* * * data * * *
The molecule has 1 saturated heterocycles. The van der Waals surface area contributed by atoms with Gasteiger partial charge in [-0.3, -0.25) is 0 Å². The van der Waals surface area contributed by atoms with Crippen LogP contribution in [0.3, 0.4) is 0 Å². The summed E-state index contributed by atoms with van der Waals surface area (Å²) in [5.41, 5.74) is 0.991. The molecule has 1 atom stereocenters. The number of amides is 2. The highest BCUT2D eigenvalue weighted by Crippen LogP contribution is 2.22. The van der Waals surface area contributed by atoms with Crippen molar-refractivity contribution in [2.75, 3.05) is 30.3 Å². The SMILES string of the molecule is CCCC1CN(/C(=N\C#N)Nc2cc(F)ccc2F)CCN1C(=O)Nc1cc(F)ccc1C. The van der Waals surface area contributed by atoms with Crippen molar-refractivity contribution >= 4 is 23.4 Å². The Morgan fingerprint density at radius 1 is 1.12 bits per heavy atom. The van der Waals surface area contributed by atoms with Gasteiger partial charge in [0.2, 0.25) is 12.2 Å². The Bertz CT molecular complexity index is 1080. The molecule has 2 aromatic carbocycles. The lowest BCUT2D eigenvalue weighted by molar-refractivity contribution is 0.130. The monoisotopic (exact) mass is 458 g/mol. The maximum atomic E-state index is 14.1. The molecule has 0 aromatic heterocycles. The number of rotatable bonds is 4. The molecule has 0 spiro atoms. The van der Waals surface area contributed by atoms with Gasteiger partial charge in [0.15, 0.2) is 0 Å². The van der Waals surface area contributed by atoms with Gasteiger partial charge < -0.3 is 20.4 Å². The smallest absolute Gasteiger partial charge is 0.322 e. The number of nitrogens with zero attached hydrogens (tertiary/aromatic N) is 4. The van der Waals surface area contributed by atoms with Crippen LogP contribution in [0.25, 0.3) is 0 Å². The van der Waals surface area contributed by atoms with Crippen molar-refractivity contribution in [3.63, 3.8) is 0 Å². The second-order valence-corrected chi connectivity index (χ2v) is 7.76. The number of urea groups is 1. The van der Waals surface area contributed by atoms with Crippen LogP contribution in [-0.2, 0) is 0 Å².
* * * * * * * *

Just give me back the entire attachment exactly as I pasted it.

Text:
The molecule has 1 saturated heterocycles. The van der Waals surface area contributed by atoms with Gasteiger partial charge in [-0.3, -0.25) is 0 Å². The van der Waals surface area contributed by atoms with Crippen LogP contribution in [0.3, 0.4) is 0 Å². The summed E-state index contributed by atoms with van der Waals surface area (Å²) in [5.41, 5.74) is 0.991. The molecule has 1 atom stereocenters. The number of amides is 2. The highest BCUT2D eigenvalue weighted by Crippen LogP contribution is 2.22. The van der Waals surface area contributed by atoms with Crippen molar-refractivity contribution in [2.75, 3.05) is 30.3 Å². The SMILES string of the molecule is CCCC1CN(/C(=N\C#N)Nc2cc(F)ccc2F)CCN1C(=O)Nc1cc(F)ccc1C. The van der Waals surface area contributed by atoms with Crippen molar-refractivity contribution >= 4 is 23.4 Å². The Morgan fingerprint density at radius 1 is 1.12 bits per heavy atom. The van der Waals surface area contributed by atoms with Gasteiger partial charge in [0.2, 0.25) is 12.2 Å². The Bertz CT molecular complexity index is 1080. The molecule has 2 aromatic carbocycles. The lowest BCUT2D eigenvalue weighted by molar-refractivity contribution is 0.130. The monoisotopic (exact) mass is 458 g/mol. The maximum atomic E-state index is 14.1. The molecule has 0 aromatic heterocycles. The number of rotatable bonds is 4. The molecule has 0 spiro atoms. The van der Waals surface area contributed by atoms with Gasteiger partial charge in [0.15, 0.2) is 0 Å². The van der Waals surface area contributed by atoms with Gasteiger partial charge < -0.3 is 20.4 Å². The smallest absolute Gasteiger partial charge is 0.322 e. The number of nitrogens with zero attached hydrogens (tertiary/aromatic N) is 4. The van der Waals surface area contributed by atoms with Crippen LogP contribution in [0.25, 0.3) is 0 Å². The van der Waals surface area contributed by atoms with Crippen molar-refractivity contribution in [3.63, 3.8) is 0 Å². The second-order valence-corrected chi connectivity index (χ2v) is 7.76. The number of urea groups is 1. The van der Waals surface area contributed by atoms with Crippen LogP contribution in [-0.2, 0) is 0 Å².